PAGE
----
Beatles star John Lennon would have been 80 today (9 October 2020).
The ‘Imagine’ singer, who was shot in Manhattan in 1980 two months after he turned 40, will be the object of mourning around the world today.
He likely will be again in December, when the 40th anniversary of his untimely death rolls around.
Here's everything you need to know about the iconic songwriter.
Who was John Lennon?
Born John Winston Ono Lennon in 1940’s Liverpool, Lennon found worldwide fame as a founding member of The Beatles, of which he was the group’s co-lead vocalist and rhythm guitarist.
Prior to his starring role in one of the most successful bands of all time, Lennon formed The Quarrymen in 1956; the band would eventually evolve into the Beatles a few years later.
Following The Beatles’ split, Lennon produced over a dozen records with then wife Yoko Ono, as well as his own solo works, including international hits like ‘Give Peace a Chance’, ‘Imagine’ and ‘Happy Xmas (War Is Over)’.
Lennon slowly phased himself from the music industry in the mid-70s to care for his son Sean Ono Lennon.
He was shot and killed in the archway of his Manhattan apartment building in 1980 by Mark David Chapman, who remains in prison.
Lennon has had 25 number one singles in the Billboard Hot 100 chart, won a posthumous Grammy Award, a Brit Award for Outstanding Contribution to Music, been inducted into the Songwriters Hall of Fame, and the Rock and Roll Hall of Fame twice, as a member of the Beatles and as a solo artist.
Lennon was The Beatles’ most outspoken member.
His “bigger than Jesus” remarks caused furore and led to their records being burned in America, and in 1969, he and Yoko Ono staged a series of so-called “bed-ins” to promote peace.
His songwriting was known for its rebellious nature and acerbic wit, and his songs became synonymous with social justice, with many - especially those from later in his career - adopted as anti-war anthems.
He wasn’t afraid to speak out on issues like the war in Vietnam and the FBI was so concerned about his ties to left-wing and anti-war groups that it kept a file on him when he moved to the US in the early 70s, and there was a three-year attempt by the Nixon administration to deport him.
What have other Beatles said about him?
As part of a special documentary broadcast on BBC Radio 2 last weekend, John’s son Sean interviewed Sir Paul McCartney, who offered unique insights, thoughts and recollections about Sean’s father.
“I look back on it now like a fan,” he said. “You think, ‘Wow, how lucky was I to meet this strange Teddy boy off the bus who turned out to play music like I did.
“Boy, we complemented each other. They say with marriages opposites attract and I think we weren’t like madly opposite, but I had some stuff he didn’t have, and he had some stuff I didn’t have. When you put them together it made something extra, which I think was this.”
McCartney admitted he was pleased that he and Lennon put their differences aside before Lennon’s death, following a very public falling out when The Beatles split.
“It really, really would have been a heartache to me if we hadn't reunited," he said. “It was so lovely that we did and it really gives me sort of strength to know that.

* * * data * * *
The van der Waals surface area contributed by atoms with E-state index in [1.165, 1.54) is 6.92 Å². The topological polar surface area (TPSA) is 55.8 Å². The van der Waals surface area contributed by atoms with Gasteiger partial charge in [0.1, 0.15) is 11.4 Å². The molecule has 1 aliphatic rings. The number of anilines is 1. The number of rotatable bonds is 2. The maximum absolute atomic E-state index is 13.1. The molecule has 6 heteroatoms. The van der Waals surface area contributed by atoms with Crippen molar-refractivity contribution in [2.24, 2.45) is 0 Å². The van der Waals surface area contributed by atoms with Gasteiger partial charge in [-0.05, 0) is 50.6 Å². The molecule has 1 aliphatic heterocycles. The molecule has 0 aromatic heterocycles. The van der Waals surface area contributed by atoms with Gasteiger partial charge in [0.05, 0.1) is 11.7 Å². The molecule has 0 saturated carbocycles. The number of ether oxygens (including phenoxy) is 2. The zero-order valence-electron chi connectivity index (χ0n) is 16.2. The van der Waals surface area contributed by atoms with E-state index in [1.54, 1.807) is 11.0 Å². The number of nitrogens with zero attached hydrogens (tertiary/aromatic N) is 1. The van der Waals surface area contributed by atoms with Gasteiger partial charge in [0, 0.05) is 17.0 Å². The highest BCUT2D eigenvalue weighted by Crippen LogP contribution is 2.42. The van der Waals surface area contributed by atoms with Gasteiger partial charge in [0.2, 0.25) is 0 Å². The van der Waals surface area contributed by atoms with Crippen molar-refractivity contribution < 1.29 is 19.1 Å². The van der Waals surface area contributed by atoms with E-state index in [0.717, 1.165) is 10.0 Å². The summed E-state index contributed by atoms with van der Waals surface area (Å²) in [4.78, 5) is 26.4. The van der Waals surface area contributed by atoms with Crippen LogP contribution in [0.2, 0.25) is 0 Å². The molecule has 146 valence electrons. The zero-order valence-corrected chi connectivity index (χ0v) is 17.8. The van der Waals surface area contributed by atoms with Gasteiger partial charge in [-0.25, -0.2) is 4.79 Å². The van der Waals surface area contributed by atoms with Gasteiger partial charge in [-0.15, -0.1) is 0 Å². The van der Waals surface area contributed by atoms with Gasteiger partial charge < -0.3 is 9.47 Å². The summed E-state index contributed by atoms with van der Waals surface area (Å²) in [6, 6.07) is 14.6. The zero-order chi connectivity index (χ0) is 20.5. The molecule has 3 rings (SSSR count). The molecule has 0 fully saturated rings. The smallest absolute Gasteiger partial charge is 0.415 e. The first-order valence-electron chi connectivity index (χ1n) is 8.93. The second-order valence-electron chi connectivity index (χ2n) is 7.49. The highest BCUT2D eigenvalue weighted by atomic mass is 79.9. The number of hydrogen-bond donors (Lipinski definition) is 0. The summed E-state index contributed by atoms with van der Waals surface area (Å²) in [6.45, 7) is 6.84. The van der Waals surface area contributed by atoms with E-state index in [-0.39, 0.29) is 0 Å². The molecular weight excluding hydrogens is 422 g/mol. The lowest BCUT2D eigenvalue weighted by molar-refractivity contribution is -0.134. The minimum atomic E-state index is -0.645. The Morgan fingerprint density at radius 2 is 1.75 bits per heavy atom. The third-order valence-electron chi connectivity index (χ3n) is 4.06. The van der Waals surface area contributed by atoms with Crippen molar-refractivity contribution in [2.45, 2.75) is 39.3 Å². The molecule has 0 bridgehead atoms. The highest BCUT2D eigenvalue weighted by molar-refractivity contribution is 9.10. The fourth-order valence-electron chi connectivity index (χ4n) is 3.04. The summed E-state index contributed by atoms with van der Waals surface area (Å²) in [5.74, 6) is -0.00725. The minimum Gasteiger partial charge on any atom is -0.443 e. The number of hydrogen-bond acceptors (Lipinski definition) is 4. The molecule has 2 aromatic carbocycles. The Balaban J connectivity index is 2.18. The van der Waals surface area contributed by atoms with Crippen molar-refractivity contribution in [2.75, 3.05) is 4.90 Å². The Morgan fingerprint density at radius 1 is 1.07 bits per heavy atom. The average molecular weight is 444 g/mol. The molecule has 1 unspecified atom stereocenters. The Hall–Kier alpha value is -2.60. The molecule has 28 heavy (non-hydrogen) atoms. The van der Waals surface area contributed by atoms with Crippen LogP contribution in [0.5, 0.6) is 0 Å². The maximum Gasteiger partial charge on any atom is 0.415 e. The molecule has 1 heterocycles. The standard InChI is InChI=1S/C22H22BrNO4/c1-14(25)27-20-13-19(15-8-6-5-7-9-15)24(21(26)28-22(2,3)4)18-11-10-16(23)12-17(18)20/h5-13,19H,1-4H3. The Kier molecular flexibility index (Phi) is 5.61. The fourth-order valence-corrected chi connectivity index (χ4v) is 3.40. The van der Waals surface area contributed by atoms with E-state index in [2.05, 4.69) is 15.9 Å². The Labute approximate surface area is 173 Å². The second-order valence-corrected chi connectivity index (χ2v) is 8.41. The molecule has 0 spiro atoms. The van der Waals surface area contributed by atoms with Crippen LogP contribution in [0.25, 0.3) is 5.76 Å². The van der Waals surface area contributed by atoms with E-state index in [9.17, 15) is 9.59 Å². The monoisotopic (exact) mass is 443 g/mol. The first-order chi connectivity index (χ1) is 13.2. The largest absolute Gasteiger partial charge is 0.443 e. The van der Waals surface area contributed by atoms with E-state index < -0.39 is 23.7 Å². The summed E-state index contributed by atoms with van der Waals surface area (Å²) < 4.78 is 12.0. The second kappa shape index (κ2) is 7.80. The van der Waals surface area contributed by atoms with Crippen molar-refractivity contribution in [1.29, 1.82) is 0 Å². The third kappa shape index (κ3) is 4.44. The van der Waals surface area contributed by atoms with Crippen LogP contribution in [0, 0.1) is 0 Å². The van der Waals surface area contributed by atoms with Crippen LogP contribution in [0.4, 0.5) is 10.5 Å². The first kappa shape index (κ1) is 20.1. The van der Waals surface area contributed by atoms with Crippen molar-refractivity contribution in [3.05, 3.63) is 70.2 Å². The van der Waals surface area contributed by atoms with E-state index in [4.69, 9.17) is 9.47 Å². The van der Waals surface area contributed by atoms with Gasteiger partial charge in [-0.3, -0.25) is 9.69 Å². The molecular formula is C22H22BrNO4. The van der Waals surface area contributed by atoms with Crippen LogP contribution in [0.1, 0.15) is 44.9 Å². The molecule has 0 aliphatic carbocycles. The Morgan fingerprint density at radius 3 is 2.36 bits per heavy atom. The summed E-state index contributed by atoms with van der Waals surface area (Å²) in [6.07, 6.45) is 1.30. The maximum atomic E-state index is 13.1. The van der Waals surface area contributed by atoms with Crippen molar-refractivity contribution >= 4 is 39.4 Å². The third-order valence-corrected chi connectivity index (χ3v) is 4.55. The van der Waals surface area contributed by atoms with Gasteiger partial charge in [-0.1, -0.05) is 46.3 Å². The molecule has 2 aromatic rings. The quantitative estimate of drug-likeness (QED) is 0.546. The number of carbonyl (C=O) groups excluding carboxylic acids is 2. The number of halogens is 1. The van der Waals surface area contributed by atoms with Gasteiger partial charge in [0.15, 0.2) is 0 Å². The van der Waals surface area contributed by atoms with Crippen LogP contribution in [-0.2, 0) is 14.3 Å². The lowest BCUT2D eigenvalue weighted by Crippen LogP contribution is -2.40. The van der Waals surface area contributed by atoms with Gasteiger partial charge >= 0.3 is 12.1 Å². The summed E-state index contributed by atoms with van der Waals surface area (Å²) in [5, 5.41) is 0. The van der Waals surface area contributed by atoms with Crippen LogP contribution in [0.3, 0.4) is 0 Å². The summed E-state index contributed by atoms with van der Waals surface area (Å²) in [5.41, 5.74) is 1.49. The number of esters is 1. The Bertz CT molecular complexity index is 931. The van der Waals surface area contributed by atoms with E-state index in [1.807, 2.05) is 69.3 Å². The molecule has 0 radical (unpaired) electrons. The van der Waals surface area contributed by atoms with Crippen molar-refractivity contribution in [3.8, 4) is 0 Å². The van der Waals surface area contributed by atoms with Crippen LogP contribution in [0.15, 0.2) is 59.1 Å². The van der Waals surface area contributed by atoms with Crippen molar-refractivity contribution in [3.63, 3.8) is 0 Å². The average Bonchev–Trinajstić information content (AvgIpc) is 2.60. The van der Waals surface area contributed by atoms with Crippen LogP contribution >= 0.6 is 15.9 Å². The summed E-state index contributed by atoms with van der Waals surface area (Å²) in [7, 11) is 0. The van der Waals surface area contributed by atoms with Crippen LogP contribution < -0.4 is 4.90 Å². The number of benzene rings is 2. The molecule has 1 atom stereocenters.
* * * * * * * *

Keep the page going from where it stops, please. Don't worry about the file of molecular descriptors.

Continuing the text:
The John and Yoko partnership
Speaking as part of Alec Baldwin’s SiriusXM podcast – to be broadcast this weekend – McCartney credited Lennon’s second wife, Yoko Ono, as the major influence on his life.
“I remember his first wife, Cynthia, telling me that all she wanted was for John to come home, put on his slippers and smoke a pipe. I said, ‘you picked the wrong guy there’.
“When he met Yoko she was so different and the two of them were a tight little unit. She was showing him new things in life.
“John had always had strong women in his life – his Auntie Mimi was strong – and he liked that. He was very happy to be influenced.
“It caused problems with us until we realised that he had every right to do what he was doing because he was in love. And you don’t just do what everyone expects when you’re in love.”
What would he be like today?
His former songwriting partner would have been “very literate” in his later years added McCartney: “He would be writing and not necessarily just music. I think he would have matured nicely.”
Indeed, Danny Boyle’s 2019 film Yesterday imagines a universe bereft of The Beatles and their music, and shows just what could have become of Lennon in his latter years.
Lennon, played to a tee by an uncredited Robert Carlyle, is shown safe and sound in his dotage painting landscapes in a remote coastal location somewhere in Scotland.
It's realistic to think that Lennon may have retired to the Highlands had he lived long enough; the filmmakers were all too aware of the former Beatle’s lifelong infatuation for the lands north of Hadrian's Wall.
How is Julia Baird celebrating?
John Lennon's sister is celebrating his 80th birthday with a series of special events in Liverpool.
As the honorary president of Strawberry Field, the site immortalised in the hit Beatles song which is now a tourist attraction, Baird is putting the piano used by Lennon to write ‘Imagine’ on display there.
The exhibition will help support the Steps to Work programme, which helps young adults with learning disabilities get work experience.
A set of previously unseen photographs of Lennon are also going on display at The Beatles Story, another Liverpool museum Ms Baird works with as an ambassador.
The black and white pictures of the musician were taken in New York on 17 October 1974 by Robert Deutsch.